What is neurodiversity?
Hi! I’m Janet – a Mental Health Nurse and Mental Health Awareness Blogger. I’m passionate about mental health in the Black community. I hope my writing is able to challenge stigma and discrimination, change the narrative surrounding mental health and recovery, and encourage others to live a happy and healthy life. In this article, I’ll explain the meaning of neurodiversity and what life is like for neurodiverse people.
What does neurodiversity mean?
Neurodiversity meaning the diversity of the human brain, is a term used to describe how different people can think, feel, learn and behave differently. The term refers to differences of everyone’s individual brain function, but when using it it’s important to remember that although neurodivergent brains work differently, these should not be seen as disorders, but as a part of human diversity.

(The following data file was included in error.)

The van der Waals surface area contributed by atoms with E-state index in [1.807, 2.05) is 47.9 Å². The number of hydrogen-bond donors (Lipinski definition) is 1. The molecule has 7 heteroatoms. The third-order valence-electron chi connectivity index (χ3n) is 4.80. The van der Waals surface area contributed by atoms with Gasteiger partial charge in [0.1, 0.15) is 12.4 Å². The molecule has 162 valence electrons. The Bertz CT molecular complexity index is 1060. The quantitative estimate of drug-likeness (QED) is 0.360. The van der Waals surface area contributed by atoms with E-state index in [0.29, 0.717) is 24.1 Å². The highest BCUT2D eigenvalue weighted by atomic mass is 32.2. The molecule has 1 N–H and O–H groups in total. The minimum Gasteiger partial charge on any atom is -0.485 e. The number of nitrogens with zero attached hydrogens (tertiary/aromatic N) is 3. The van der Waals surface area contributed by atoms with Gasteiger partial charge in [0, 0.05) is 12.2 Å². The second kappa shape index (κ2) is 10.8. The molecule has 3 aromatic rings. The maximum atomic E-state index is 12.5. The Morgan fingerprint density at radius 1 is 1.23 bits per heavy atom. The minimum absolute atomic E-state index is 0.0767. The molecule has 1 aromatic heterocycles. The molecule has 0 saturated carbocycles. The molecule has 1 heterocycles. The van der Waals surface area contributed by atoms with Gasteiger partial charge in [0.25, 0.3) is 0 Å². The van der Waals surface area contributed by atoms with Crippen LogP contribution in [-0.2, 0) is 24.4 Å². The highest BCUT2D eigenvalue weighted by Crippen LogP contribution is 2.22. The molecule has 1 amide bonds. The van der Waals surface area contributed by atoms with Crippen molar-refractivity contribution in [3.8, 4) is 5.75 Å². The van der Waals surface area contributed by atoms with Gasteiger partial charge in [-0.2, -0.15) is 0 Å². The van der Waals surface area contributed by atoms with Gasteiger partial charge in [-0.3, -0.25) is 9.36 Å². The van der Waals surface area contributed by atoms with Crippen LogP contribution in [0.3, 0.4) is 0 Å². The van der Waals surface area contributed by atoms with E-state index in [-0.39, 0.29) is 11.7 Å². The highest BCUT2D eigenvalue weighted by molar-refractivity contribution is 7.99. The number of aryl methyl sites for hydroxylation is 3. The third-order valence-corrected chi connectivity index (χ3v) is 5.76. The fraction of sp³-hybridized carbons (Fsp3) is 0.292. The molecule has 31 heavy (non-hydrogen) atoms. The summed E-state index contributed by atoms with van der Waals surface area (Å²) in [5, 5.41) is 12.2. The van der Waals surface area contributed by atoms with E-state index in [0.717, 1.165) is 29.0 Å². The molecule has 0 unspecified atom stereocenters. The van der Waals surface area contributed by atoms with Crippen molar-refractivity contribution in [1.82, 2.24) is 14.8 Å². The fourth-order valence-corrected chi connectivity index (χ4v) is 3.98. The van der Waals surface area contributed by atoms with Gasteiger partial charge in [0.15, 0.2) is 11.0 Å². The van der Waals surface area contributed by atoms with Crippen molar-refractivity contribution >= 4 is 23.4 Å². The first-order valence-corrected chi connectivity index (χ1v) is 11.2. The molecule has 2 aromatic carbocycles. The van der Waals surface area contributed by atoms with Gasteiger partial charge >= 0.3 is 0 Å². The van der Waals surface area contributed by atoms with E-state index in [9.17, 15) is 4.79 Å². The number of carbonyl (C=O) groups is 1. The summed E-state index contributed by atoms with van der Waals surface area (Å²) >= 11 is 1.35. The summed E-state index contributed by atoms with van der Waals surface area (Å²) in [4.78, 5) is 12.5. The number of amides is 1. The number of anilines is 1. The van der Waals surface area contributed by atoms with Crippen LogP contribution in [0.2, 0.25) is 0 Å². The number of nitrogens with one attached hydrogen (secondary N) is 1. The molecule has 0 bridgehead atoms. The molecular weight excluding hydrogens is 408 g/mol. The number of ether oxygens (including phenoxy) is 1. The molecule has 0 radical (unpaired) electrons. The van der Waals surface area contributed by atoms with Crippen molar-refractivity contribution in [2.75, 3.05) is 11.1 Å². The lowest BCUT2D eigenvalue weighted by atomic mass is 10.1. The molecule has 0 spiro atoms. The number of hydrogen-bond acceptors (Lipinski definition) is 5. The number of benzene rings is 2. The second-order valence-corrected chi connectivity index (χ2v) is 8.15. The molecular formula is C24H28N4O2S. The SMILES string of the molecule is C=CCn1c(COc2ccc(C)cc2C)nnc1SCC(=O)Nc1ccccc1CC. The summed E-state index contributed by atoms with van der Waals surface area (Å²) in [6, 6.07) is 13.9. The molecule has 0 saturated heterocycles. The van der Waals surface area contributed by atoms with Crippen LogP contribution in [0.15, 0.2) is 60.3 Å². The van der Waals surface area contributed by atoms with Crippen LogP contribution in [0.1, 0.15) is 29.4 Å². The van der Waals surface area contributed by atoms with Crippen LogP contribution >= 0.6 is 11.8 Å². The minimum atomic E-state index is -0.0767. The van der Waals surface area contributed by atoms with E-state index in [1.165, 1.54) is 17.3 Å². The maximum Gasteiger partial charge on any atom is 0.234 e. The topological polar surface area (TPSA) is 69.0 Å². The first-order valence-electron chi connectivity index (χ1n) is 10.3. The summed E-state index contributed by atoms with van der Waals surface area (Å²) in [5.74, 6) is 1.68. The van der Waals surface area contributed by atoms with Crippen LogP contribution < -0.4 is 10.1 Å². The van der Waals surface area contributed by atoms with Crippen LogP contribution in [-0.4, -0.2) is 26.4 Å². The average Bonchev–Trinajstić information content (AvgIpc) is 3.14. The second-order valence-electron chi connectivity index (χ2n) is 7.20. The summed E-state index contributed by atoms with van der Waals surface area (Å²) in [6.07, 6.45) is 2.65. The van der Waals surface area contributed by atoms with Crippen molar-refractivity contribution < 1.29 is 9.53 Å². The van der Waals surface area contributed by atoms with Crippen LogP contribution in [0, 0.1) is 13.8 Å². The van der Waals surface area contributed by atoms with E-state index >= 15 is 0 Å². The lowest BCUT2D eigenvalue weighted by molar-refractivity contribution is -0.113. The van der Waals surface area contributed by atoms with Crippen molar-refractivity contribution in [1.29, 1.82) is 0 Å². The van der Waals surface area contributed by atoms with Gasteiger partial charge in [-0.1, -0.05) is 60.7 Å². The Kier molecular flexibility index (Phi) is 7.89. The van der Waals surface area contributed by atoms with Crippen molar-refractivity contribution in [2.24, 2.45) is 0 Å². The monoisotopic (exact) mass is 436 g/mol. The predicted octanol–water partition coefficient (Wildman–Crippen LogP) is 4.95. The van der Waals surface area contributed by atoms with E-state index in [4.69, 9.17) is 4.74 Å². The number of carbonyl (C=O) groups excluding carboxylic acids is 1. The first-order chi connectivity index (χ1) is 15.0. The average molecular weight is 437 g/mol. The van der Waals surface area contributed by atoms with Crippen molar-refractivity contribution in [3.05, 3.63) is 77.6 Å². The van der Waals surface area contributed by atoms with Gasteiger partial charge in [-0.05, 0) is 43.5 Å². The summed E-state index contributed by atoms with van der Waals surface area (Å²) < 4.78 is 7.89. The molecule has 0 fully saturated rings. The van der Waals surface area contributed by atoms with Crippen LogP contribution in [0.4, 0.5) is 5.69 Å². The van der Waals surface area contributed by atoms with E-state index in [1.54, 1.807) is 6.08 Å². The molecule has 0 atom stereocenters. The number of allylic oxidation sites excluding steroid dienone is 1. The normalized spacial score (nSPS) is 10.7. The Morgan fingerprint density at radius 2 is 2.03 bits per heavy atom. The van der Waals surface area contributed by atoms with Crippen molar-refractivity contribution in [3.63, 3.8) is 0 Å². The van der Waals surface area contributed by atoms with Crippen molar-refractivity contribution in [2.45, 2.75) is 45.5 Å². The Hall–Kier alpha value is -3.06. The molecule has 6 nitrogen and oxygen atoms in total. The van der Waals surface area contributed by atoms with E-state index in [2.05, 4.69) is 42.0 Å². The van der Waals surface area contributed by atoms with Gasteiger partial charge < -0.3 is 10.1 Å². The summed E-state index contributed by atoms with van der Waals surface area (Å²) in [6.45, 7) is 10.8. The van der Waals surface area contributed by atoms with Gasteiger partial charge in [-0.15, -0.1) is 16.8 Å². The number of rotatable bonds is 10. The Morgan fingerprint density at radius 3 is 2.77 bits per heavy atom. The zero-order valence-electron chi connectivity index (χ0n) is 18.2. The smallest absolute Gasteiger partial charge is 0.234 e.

Neurodiversity is specific to each person and highlights that people can experience the world in many different ways, from many different perspectives.
The concept of neurodiversity was first introduced in the late 1990s. Since then, it has gained popularity and is now widely recognised as an important aspect of human diversity, which supports acceptance and celebration of the many unique ways of thinking and experiencing the world. It is estimated that around 1 in 7 people in the UK have some kind of neurodivergence.
Types of neurodiversity
Neurodiversity includes many conditions that affect the way the brain processes information such as:
- Autism – a developmental difference that affects communication, social interaction, and behaviour. Autistic people may have challenges with social cues and may be hypersensitive to certain stimulation.